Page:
Can The IRS Audit My Net Operating Loss?

Taxpayers often ask me if a net operating loss can be a problem for their small business or corporation, and whether the IRS can audit the net operating loss. This is not a simple question because, like many business tax questions, the answer depends on a few factors. Let’s look at rules around the net operating loss and whether the IRS can audit your business’ loss.

First off, with respect to income tax purposes, a net operating loss is the result of when a business’ deductions exceed its taxable income within a tax period. For example, a San Francisco company’s income is $50,000, but their deductions are $60,000 in a taxable year. That $10,000 is considered a net operating loss. There is a provision called the net operating loss deduction that allows a taxpayer with a loss in one year and income in another year to pay tax on the net amount as if it were earned evenly over the same period. 

However, only certain groups of taxpayers are allowed to deduct a net operating loss. These include individuals, C corporations, estates and trusts, insurance companies, exempt organizations with unrelated business taxable income, participants in a common trust fund, and personal holding companies. The taxpayers that are not eligible to deduct net operating losses are partnerships, S corporations, common trust funds, and regulated investments companies.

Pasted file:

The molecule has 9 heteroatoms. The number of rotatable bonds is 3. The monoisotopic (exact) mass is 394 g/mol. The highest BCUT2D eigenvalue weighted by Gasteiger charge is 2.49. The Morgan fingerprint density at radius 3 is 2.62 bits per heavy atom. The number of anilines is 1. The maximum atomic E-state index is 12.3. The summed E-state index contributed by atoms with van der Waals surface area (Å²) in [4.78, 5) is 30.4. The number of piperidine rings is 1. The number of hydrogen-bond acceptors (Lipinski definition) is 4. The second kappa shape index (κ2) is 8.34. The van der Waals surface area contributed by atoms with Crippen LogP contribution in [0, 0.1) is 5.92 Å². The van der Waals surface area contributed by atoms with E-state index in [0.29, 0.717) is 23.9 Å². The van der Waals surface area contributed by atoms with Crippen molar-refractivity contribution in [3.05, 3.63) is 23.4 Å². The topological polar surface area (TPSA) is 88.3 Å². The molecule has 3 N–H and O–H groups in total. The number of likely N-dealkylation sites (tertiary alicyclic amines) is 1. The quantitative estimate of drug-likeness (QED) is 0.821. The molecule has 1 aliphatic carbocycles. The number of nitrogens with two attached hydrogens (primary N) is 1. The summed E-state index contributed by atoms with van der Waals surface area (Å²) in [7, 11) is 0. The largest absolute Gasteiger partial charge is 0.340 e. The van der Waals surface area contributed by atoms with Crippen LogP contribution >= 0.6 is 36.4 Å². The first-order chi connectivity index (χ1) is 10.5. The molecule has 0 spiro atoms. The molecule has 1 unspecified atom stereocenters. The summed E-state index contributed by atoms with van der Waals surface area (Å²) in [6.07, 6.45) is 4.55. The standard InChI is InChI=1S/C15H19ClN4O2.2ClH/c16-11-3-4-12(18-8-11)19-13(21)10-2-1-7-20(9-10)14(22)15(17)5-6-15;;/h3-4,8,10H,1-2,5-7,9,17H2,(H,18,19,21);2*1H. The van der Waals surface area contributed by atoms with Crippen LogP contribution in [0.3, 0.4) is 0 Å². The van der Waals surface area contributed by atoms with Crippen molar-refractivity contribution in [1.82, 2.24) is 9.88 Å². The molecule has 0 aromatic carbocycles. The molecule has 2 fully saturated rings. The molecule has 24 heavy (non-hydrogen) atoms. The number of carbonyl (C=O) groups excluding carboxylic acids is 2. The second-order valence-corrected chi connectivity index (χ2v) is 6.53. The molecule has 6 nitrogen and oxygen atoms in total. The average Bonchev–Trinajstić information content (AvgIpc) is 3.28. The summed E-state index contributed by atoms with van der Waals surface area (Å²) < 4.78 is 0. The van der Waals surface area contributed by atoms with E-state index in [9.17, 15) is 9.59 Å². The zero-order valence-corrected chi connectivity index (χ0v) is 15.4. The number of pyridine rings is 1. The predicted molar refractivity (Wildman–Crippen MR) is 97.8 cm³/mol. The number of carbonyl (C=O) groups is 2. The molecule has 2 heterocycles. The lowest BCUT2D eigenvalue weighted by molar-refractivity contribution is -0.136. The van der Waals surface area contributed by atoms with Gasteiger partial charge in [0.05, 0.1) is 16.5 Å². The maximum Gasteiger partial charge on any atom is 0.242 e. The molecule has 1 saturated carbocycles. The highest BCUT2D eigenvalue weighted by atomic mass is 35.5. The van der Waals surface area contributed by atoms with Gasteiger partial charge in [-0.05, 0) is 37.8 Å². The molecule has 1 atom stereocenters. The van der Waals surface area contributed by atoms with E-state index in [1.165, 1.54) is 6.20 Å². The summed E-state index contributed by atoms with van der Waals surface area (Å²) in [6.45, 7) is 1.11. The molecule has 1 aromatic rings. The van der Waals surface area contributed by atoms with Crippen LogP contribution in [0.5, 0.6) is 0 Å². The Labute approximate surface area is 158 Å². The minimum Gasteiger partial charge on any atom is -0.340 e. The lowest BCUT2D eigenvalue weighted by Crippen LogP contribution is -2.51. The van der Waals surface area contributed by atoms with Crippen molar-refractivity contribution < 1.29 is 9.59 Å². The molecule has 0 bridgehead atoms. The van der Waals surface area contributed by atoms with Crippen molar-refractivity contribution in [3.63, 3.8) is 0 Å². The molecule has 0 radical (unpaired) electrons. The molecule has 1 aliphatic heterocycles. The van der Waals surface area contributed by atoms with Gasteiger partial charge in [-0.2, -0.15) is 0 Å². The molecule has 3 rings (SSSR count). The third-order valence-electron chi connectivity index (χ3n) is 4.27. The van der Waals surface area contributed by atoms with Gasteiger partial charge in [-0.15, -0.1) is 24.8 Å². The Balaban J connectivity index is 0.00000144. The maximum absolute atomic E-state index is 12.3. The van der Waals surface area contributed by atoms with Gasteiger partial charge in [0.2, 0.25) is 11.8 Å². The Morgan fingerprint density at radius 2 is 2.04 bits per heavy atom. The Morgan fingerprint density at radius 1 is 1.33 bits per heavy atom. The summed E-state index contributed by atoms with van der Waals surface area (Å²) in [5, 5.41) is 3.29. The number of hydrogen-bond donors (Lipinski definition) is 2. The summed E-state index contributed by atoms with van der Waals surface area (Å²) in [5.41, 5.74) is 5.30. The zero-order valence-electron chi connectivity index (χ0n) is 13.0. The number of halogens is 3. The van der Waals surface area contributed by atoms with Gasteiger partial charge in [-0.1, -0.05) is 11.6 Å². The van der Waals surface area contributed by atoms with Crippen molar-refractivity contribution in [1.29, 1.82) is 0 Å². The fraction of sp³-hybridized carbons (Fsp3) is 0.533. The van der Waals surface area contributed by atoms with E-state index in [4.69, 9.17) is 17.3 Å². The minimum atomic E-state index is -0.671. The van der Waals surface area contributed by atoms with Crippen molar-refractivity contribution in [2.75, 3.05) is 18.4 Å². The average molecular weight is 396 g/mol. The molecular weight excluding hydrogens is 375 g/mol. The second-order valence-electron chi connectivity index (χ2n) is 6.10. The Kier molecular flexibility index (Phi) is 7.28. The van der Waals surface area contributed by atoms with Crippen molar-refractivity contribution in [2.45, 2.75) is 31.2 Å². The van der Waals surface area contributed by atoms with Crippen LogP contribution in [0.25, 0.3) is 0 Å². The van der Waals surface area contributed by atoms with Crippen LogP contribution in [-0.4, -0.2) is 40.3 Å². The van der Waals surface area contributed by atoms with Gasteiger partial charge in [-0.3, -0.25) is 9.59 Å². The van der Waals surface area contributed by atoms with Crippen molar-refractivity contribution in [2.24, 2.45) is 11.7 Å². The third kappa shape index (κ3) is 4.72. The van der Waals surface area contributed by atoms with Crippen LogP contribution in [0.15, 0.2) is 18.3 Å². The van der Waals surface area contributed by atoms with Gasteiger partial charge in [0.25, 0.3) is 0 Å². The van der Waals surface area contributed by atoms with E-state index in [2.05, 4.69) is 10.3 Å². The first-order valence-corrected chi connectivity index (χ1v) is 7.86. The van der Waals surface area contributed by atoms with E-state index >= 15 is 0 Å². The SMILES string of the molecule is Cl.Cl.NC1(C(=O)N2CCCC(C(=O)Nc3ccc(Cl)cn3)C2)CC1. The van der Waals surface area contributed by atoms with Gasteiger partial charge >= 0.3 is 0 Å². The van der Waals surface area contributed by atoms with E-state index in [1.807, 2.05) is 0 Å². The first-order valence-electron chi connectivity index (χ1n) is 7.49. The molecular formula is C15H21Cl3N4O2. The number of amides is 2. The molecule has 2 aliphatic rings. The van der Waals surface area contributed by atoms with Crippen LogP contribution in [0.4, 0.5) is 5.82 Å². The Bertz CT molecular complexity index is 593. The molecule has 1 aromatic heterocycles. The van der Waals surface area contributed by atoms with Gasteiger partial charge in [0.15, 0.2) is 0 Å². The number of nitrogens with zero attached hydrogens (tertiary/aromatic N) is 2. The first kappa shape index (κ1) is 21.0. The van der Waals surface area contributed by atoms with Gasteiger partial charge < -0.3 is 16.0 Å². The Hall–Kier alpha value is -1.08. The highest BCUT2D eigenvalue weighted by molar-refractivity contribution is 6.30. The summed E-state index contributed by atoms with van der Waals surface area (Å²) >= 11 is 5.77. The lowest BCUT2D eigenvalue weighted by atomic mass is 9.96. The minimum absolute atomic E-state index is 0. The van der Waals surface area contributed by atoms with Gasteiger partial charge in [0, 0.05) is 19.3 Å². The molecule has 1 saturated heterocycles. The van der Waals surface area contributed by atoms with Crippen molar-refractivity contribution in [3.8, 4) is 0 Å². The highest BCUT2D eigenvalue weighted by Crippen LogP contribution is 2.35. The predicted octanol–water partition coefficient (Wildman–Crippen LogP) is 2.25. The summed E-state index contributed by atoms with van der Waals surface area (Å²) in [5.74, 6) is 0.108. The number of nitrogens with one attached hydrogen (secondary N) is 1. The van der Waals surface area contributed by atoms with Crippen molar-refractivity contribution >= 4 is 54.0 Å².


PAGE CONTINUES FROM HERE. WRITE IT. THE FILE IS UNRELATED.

To answer the larger question, yes, the IRS can audit a net operating loss. It can review any years where the loss was used in order to verify there were no other additional income sources that were not reported.  

More recently, net operating losses have become an IRS audit trigger since the government passed the CARES Act that modified the rules for losses for taxpayers other than corporations. There is a statue of limitation in which the IRS may conduct an audit of a tax return related to a net operating loss. That timeframe is three years from the filing date of the return. 

Trying to navigate all the nuances of a net operating loss can be tricky. If you are confused about how to declare a net operating loss or if you received an IRS audit notice about your net operating loss, be sure to contact a tax professional or experienced San Francisco tax attorney to help you through the process. 

Allison Soares is a partner and tax attorney at Vanst Law. Before starting her own practice, Soares was a partner at a tax law firm where she honed her skills handling a wide variety of tax and employment-related cases. In addition to her legal work, she has worked in accounting and utilizes that knowledge to her advantage while handling cases involving EDD audits.

Author Photo

Allison Soares

Allison Soares, a renowned tax attorney, excels in representing clients before the IRS, FTB, EDD, and CDTFA. With a Bachelor of Arts in Finance from the University of Wisconsin, Milwaukee, and a transformative teaching stint in Brazil, Allison’s diverse background enriches her legal expertise. She pursued law at St. Thomas University School of Law, Miami, complementing it with an MBA in accounting and forensic accounting. Further honing her skills, she obtained a Master of Laws in Taxation from the University of San Diego School of Law. As an adjunct professor at San Diego State University, Allison imparts her knowledge in tax procedures, practice, and ethics. Her accolades include being named Best of the Bar by the San Diego Business Journal and multiple Super Lawyer recognitions. Committed to community service, she volunteers with Forever Balboa Park and Friends of Balboa Park. Allison’s authoritative contributions in tax law are showcased through her publications and speaking engagements.

Read More Articles By Allison Soares